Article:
Nelson principals say parents need to understand that education and society has moved on from the days of their own schooling and children are much more anxious these days.
The comments come after a backlash from parents in relation to Nelson Bays Football’s decision to stop publishing results tables for junior players aged 6 to 12.
The move was an attempt by the organisation to take the emphasis of sport away from winning and losing and onto developing players.
Tasman Rugby Union also recently implemented a “mercy rule” that was designed to stop score blowouts.
Nelson mum Cushla Voss says she is disappointed that parents can’t encourage their children to compete.
“Life has a lot of wins and losses; the sports field is a great place to learn to deal with those.”
However, Hampden Street School principal Don Mclean says results are more about the parents than the kids.
“Who are the results for? Because some parents get awfully excited about results and tables.”
Don is in favour of NBF’s move, which the Nelson Weekly reported last week, saying that parents need to understand that times have changed.
He says due to the nature of modern society, children are a lot more anxious than they used to be. “We are dealing with different kids than we were a few years ago.”
“My junior football side recently had a string of losses, but we worked our way out of it and knowing they were at the bottom of the table probably wouldn’t have helped that.”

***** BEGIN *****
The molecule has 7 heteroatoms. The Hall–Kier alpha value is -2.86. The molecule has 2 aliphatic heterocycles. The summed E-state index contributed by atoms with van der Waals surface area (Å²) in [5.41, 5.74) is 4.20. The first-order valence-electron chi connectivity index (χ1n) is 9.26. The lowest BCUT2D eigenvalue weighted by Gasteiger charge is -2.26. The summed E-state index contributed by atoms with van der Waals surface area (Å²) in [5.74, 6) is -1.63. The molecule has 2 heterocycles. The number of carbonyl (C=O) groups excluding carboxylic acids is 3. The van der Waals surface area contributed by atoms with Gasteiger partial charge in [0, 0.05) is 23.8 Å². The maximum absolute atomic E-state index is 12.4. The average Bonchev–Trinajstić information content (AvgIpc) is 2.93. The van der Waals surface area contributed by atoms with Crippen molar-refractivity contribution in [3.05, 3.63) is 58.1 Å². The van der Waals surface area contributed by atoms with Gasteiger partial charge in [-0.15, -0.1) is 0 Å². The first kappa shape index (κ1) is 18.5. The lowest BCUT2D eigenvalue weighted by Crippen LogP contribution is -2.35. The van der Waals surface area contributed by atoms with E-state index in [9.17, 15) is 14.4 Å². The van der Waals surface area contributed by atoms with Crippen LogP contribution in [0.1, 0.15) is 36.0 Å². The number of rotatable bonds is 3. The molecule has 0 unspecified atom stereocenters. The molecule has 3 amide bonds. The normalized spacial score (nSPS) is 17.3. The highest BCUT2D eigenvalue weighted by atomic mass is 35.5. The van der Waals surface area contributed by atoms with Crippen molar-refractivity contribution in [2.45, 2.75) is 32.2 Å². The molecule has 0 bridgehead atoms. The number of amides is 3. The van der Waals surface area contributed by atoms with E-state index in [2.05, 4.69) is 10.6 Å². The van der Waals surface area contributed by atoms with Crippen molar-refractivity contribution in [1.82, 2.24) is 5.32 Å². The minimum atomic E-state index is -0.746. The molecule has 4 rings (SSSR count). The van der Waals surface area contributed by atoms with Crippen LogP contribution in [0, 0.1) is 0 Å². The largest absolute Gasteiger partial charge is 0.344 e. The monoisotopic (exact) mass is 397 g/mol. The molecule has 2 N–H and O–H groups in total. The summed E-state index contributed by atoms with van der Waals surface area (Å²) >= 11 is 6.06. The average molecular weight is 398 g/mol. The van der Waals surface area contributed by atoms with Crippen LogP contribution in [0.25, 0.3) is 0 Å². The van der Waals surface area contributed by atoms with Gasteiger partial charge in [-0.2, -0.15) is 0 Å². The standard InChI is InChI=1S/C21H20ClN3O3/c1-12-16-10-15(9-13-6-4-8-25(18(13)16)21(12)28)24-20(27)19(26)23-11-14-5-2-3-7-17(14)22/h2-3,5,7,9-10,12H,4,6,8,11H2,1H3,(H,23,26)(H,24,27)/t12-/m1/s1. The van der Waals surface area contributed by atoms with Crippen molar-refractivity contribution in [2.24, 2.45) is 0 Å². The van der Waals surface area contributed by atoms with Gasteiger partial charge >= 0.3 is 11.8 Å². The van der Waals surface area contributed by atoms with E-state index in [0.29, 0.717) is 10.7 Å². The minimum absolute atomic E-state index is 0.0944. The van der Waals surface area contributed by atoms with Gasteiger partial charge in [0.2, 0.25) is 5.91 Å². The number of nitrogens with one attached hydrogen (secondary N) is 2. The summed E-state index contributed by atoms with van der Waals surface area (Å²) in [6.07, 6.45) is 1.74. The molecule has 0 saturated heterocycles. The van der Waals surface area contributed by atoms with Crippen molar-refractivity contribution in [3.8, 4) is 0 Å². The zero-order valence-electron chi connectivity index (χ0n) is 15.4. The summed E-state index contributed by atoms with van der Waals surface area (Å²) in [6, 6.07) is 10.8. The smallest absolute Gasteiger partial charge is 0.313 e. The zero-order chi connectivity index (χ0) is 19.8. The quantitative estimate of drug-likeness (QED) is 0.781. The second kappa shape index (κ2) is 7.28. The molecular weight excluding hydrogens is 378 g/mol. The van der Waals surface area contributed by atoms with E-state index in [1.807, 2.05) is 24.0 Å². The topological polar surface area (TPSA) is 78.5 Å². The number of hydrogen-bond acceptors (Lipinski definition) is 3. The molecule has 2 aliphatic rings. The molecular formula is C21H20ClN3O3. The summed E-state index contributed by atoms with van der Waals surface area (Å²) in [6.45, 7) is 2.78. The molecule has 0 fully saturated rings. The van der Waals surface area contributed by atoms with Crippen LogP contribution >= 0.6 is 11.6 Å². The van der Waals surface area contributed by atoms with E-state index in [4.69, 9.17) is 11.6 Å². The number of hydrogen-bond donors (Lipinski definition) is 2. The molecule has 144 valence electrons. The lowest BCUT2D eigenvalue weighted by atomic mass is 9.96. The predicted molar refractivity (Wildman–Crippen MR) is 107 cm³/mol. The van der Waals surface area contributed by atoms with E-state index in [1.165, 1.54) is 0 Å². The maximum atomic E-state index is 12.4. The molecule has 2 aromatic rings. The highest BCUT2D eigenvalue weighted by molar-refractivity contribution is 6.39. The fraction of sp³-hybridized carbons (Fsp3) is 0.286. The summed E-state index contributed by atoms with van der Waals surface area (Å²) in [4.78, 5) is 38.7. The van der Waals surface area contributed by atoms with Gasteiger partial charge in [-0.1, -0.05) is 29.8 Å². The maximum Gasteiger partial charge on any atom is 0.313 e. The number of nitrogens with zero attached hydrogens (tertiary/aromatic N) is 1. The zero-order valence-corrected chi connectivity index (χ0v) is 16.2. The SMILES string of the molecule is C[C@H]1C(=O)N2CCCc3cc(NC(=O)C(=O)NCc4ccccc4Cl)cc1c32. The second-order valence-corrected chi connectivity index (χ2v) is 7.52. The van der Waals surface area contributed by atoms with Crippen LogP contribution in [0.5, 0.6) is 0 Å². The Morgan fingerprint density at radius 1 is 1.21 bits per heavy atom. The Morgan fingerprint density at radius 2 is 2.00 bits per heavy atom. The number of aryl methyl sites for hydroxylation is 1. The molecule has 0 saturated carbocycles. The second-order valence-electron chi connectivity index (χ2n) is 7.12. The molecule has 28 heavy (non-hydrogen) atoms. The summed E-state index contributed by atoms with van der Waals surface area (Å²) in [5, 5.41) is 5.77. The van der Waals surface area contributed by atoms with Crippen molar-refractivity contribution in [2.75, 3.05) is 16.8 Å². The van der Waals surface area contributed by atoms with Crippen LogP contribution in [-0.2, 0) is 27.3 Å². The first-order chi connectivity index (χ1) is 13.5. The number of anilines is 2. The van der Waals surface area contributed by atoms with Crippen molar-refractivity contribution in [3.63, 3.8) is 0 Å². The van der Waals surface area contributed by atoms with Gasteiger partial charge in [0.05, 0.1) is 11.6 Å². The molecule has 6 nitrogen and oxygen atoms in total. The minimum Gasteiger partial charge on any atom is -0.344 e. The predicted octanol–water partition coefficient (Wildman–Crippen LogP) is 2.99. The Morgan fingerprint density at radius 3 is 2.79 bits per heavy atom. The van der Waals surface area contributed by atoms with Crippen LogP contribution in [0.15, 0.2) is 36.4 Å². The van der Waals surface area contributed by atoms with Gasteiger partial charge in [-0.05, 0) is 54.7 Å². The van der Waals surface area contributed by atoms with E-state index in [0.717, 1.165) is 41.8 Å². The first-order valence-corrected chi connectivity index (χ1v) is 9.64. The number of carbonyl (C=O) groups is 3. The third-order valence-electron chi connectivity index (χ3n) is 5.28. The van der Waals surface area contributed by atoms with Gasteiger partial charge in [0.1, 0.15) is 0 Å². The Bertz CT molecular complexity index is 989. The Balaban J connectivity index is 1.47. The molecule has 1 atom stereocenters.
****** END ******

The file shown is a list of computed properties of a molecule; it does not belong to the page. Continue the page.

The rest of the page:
He says the development of skills and the ability to be part of a team should be of higher importance than the end result.
“The reality is that kids are leaving in droves because they feel like they aren’t as talented as the next kid and that they aren’t worthy of being there.”
Don says this latest decision may be the catalyst for some major changes in junior sport.
“We want kids to know; when they lose, they aren’t losers.”
Tahunanui School principal Barbara Bowen says one of her teachers is thinking about doing away with player awards as “no one player can win the game in a team sport”.
“The changes are in line with modern thinking and league tables and ‘awards’ are an old fashioned adult concept.
“When kids leave home, they show how much they value them by leaving all the cups and certificates behind and quite frankly who remembers who won the 2017 under 7’s football grade?”
She says parents can influence children’s attitudes to winning at all costs which in turn can lead to cheating.
Victory Primary principal Helen Taylor-Young agrees that times have definitely changed.
“We are all about inclusion and doing our best these days.”
However, parent Marc Tansey wasn’t convinced. “Winning isn’t important but teaching kids to deal with losing is.”
Gary McGregor, on social media, joked: “Do they still toss the coin to see which team kicks off? Or is that considered as someone losing as well?”